Many of us are also dealing with gray days, less light and colder weather. We know that spring is coming, but winter has just begun. Since winter is a time of rest and introspection, if you are challenged by slowing down winter may be a difficult season for you energetically. 

It is always important to exercise, whatever form moving your body takes, and as the weather is not always as pleasant, exercise can be challenging in the winter months. So, your exercise may be more indoors than usual which you can use to your advantage. Consider slowing down your exercise to activities that are more gentle, more meditative, do more stretching. Keep your body moving, you’ll feel better, but save the vigorousness for spring and summer. Short bursts of vigorous exercise is fine if you really love this, just make sure you are doing the slow stuff too.

 You may have gotten out of your routines during this past holiday season, so work to get back on track. You have worked hard over the years to develop those good habits. So, if you let go of them for a short time, try not to let that be the new norm. Avoid the all-or-nothing trap.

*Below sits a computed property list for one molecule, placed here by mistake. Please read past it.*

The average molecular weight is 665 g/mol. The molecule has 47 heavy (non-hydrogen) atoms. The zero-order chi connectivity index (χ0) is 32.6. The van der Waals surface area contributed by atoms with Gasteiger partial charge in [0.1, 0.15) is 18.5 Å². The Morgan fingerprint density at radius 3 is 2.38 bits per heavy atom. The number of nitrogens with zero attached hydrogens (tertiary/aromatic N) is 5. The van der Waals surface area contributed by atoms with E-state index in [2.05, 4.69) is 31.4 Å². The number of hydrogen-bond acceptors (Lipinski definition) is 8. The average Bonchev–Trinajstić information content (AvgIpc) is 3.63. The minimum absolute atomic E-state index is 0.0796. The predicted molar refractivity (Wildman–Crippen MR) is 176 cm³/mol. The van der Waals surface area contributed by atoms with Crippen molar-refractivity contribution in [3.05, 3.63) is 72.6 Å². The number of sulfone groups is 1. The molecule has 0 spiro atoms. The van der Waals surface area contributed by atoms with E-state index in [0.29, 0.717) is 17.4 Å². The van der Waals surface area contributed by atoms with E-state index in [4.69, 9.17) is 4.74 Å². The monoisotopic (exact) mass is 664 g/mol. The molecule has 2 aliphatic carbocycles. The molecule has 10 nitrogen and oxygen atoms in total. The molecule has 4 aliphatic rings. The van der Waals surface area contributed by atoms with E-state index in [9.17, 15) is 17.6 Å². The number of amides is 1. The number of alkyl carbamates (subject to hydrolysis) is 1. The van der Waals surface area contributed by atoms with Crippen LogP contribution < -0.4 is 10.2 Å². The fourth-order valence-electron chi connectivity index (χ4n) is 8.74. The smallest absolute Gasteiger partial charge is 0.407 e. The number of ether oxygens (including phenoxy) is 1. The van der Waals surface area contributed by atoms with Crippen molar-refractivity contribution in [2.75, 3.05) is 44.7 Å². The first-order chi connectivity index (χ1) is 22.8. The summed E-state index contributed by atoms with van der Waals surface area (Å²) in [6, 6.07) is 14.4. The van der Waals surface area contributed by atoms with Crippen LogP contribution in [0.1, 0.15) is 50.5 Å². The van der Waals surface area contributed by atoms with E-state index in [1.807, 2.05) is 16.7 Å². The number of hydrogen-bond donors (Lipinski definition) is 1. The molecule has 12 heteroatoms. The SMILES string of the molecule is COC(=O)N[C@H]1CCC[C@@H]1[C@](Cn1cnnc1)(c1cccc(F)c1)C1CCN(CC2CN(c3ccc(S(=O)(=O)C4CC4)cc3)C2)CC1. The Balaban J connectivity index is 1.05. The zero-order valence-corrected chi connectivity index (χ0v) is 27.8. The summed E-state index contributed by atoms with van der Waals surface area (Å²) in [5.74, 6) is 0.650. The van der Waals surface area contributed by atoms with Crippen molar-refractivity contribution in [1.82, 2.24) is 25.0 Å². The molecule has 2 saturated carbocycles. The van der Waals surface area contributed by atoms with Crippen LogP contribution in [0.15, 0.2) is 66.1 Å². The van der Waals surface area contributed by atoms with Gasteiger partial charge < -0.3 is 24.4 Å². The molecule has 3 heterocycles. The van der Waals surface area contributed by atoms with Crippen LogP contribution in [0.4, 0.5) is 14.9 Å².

On a physical level, I’m going to focus on plants that help our digestion as well as our deep immunity and vitality. I so often focus on digestion because, while it can get easily thrown off, it can also often get back track pretty easily. At this time of year, you might be challenging your body by eating richer foods than you are used to. Those overindulgences, especially the older we get, can throw our systems off.